The 1940s Airboy comics included a backup feature called the Heap. The Heap was a World War I flying ace (for the Germans) who had been shot down over a swamp and came back to life as some odd sort of swamp monster/hero. It was an oddity about the Heap that he seemed to do the right (heroic) thing without apparently understanding the real concepts of right and wrong. He lasted for years in the Airboy series and even bumped the title character off the front page a few times near the end of the run.
In the 1970s, both Marvel and DC would have success with comics featuring knockoffs of the Heap. Marvel came up with Man-Thing, while DC was more direct with Swamp Thing.
Now, you can make a strong argument that the Silver Age featured a very similar (but not muckish) character: the Incredible Hulk. Okay, he didn't arise out of a bog, but aside from that he very much fits the type. And if you don't buy him as the Heap II, how about this guy who debuted a couple years before the Man or Swamp Things:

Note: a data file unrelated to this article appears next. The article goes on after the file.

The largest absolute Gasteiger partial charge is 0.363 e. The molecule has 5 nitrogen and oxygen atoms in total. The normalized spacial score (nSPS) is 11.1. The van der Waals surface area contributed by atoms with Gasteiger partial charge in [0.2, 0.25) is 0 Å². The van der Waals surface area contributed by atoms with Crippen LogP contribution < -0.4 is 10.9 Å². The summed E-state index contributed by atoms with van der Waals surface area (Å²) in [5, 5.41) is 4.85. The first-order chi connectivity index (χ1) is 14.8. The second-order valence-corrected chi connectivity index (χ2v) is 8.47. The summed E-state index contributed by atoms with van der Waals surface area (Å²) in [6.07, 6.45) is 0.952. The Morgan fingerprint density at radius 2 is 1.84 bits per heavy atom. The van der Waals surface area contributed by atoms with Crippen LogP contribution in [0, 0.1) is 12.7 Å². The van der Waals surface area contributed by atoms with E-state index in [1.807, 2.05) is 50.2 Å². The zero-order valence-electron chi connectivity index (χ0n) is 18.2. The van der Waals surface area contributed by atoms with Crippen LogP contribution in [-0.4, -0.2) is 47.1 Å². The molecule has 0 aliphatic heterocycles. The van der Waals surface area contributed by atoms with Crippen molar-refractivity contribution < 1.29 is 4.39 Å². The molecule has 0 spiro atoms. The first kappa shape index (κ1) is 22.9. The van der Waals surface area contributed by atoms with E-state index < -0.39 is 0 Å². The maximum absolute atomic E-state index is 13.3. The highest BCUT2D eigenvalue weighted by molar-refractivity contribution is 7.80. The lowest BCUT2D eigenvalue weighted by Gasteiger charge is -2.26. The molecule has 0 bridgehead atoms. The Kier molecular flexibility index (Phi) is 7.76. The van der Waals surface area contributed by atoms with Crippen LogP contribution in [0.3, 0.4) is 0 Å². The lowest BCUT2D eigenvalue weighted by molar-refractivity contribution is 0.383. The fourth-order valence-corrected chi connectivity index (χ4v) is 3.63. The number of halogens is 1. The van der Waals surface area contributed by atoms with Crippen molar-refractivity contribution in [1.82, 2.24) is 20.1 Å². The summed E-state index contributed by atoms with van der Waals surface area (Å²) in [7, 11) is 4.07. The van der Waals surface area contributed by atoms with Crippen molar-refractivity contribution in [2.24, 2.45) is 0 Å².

This story, of course, establishes Roy Thomas as the guy who brought the Muck back into Muck Monsters. It's got a swamp (in Florida, no less), it's got radioactive waste turned into a Superfund site thanks to the Hulk:
Well, that interacts with something below the surface and boy howdy:
What a terrific, dynamic picture and what a clunky name. Granted, Marvel was the company that unleashed Shagg and Rro and Spragg and Rorgg on the world in the early 1960s, and in fact featured another monster called Glob in Journey into Mystery #77 (September 1961).
Here's the origin of this Glob as drawn by Trimpe (who was really coming into his prime):
Some very nice sequences. And notice how Thomas steps back as narrator. Overall the story kind of fizzles out; the muck monster kidnaps Betty, and he and the Hulk have a little battle over that, but it turns out that the Glob didn't want to hurt her, and the water kind of dissolves him.